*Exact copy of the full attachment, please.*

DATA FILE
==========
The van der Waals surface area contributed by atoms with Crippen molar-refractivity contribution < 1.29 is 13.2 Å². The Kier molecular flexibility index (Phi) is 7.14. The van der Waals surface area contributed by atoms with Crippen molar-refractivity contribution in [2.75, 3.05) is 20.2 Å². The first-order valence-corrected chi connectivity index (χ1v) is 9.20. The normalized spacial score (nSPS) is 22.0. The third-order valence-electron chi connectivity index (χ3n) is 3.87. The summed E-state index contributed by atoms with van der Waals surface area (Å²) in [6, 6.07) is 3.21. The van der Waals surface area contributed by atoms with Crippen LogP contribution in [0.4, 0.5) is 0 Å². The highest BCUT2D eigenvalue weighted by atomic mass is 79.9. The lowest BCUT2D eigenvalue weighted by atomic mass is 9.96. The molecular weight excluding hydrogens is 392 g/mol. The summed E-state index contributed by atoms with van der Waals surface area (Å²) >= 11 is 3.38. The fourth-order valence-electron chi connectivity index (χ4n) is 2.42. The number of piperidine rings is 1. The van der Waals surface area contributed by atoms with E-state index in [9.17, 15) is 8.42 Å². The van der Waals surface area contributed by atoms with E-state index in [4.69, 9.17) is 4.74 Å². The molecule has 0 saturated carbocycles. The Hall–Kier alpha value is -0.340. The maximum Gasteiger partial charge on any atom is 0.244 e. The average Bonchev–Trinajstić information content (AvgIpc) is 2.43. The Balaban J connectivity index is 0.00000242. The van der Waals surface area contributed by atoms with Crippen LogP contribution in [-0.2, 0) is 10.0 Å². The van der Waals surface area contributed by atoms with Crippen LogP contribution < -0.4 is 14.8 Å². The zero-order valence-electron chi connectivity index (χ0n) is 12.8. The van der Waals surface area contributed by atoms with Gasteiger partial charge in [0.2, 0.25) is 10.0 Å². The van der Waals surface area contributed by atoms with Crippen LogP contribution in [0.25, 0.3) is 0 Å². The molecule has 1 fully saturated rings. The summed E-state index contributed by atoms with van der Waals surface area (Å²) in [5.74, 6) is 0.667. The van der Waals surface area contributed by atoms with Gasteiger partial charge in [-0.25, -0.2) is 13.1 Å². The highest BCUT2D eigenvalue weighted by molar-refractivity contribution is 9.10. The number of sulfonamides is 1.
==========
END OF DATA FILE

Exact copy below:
The van der Waals surface area contributed by atoms with Crippen molar-refractivity contribution < 1.29 is 13.2 Å². The Kier molecular flexibility index (Phi) is 7.14. The van der Waals surface area contributed by atoms with Crippen molar-refractivity contribution in [2.75, 3.05) is 20.2 Å². The first-order valence-corrected chi connectivity index (χ1v) is 9.20. The normalized spacial score (nSPS) is 22.0. The third-order valence-electron chi connectivity index (χ3n) is 3.87. The summed E-state index contributed by atoms with van der Waals surface area (Å²) in [6, 6.07) is 3.21. The van der Waals surface area contributed by atoms with Crippen LogP contribution in [0.4, 0.5) is 0 Å². The highest BCUT2D eigenvalue weighted by atomic mass is 79.9. The lowest BCUT2D eigenvalue weighted by atomic mass is 9.96. The molecular weight excluding hydrogens is 392 g/mol. The summed E-state index contributed by atoms with van der Waals surface area (Å²) >= 11 is 3.38. The fourth-order valence-electron chi connectivity index (χ4n) is 2.42. The number of piperidine rings is 1. The van der Waals surface area contributed by atoms with E-state index in [9.17, 15) is 8.42 Å². The van der Waals surface area contributed by atoms with E-state index in [4.69, 9.17) is 4.74 Å². The molecule has 0 saturated carbocycles. The Hall–Kier alpha value is -0.340. The maximum Gasteiger partial charge on any atom is 0.244 e. The average Bonchev–Trinajstić information content (AvgIpc) is 2.43. The Balaban J connectivity index is 0.00000242. The van der Waals surface area contributed by atoms with Crippen LogP contribution in [-0.2, 0) is 10.0 Å². The van der Waals surface area contributed by atoms with Crippen LogP contribution < -0.4 is 14.8 Å². The zero-order valence-electron chi connectivity index (χ0n) is 12.8. The van der Waals surface area contributed by atoms with Gasteiger partial charge in [0.2, 0.25) is 10.0 Å². The van der Waals surface area contributed by atoms with Crippen LogP contribution in [0.25, 0.3) is 0 Å². The molecule has 1 fully saturated rings. The summed E-state index contributed by atoms with van der Waals surface area (Å²) in [5.74, 6) is 0.667. The van der Waals surface area contributed by atoms with Gasteiger partial charge in [-0.25, -0.2) is 13.1 Å². The highest BCUT2D eigenvalue weighted by molar-refractivity contribution is 9.10. The number of sulfonamides is 1.